Islands are workhorses in the kitchen. They offer an additional surface area, apart from the perimeter countertops, that can be used for food prep, serving or as a place to perch and hang out with family and friends. Those with space-challenged kitchens often think there’s no way they can squeeze in an island, but you’d be surprised at just how compact you can go.
The minimum recommended width of a kitchen work aisle is 42 inches for a single cook and 48 inches for multiple cooks, according to the National Kitchen & Bath Association. A walkway should be at least 36 inches wide. In a small kitchen, it can be tough to accommodate a standard-size island, which typically measures 25 to 40 inches deep, and still have adequate space for aisles and walkways.
But there’s quite a bit of flexibility when it comes to the size and orientation of a kitchen island. It should be designed and placed to provide an additional surface without being in the way of crucial kitchen tasks. Many homeowners actually prefer a compact island because it allows for better flow — it’s easier to get around when moving from one area to another.
Of course, you don’t want to make the island so tiny that it’s no longer useful.
Kitchen Islands 1: Shawn St. Peter Photography, original photo on Houzz
It’s important to think about the function of your island. Do you need additional storage space at the base of the island? Can it be open, such as the island above, or do you need closed storage? If it’s going to be an open shelf, think about what you will store there, as it will take center stage in your kitchen. Whatever is stored there could become a grease and dust collector unless it gets frequent use.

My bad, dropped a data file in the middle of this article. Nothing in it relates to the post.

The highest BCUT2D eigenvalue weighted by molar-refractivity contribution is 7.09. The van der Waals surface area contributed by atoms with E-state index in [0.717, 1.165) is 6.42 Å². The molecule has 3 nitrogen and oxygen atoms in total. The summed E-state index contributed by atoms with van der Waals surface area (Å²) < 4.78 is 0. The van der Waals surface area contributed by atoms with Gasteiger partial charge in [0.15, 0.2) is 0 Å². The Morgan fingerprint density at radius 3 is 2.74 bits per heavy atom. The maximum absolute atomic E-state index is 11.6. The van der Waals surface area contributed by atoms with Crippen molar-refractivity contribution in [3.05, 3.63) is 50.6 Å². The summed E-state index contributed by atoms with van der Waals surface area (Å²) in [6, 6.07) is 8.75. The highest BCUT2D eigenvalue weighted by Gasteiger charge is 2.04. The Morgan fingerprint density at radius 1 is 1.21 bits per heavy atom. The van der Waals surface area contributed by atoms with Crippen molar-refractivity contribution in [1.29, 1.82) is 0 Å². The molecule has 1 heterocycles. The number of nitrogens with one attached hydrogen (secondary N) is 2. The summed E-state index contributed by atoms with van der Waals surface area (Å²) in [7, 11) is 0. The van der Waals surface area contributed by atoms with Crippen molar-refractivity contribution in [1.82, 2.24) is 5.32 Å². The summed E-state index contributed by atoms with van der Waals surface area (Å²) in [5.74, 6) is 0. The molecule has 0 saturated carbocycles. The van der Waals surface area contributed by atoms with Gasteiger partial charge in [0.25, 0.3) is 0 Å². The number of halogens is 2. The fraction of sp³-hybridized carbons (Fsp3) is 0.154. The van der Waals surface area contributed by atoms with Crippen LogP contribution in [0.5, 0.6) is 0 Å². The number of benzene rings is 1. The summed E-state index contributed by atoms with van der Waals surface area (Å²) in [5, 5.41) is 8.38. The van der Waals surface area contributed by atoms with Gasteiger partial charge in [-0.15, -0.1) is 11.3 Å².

Kitchen Islands 2: Gepetto, original photo on Houzz
Or perhaps you need an island that serves as an in-kitchen hangout spot. Sure, you’re not going to serve a multicourse meal on an island like the one pictured here, but it’s the right size for a couple of people to sit, visit and enjoy a cup of coffee or a glass of wine. If you plan to set a stool or stools around the island, consider placing them so that the person seated doesn’t get in the way of the cook.
Kitchen Islands 3: HOLAH Design + Architecture, original photo on Houzz
Clearly, a narrow island is not going to be able to house a sink or a cooktop, but it can still be useful as a landing area when taking items out of the refrigerator or oven. In fact, for safety’s sake, if your kitchen lacks a surface next to your range or cooktop, you may want to add a small island nearby so that you have a place to set hot things without having to walk too far.
Kitchen Islands 4: KuDa Photography, original photo on Houzz
An island needn’t be a fixed piece of cabinetry. This cool industrial-style kitchen features a freestanding cart as its island. Think about adding wheels so that you can move the island around the space as needed. Just be sure you can lock the wheels to keep your island from wandering off.
Kitchen Islands 5: Beth Simmons Interior Design, original photo on Houzz
Size your island to best fit the geometry of your space. If your kitchen is long and narrow, then you’ll want a long and narrow island. However, if your kitchen is more square-shaped, such as the one shown here, then an island that is similarly shaped will fit and function better.
Kitchen Islands 6: Bethell Projects Ltd, original photo on Houzz
Bigger isn’t always better. If your kitchen is a bustling space, I think giving yourself wider work aisles and a smaller island is preferable to cramming in an oversize island in a way that leaves you with uncomfortably narrow aisles and walkways.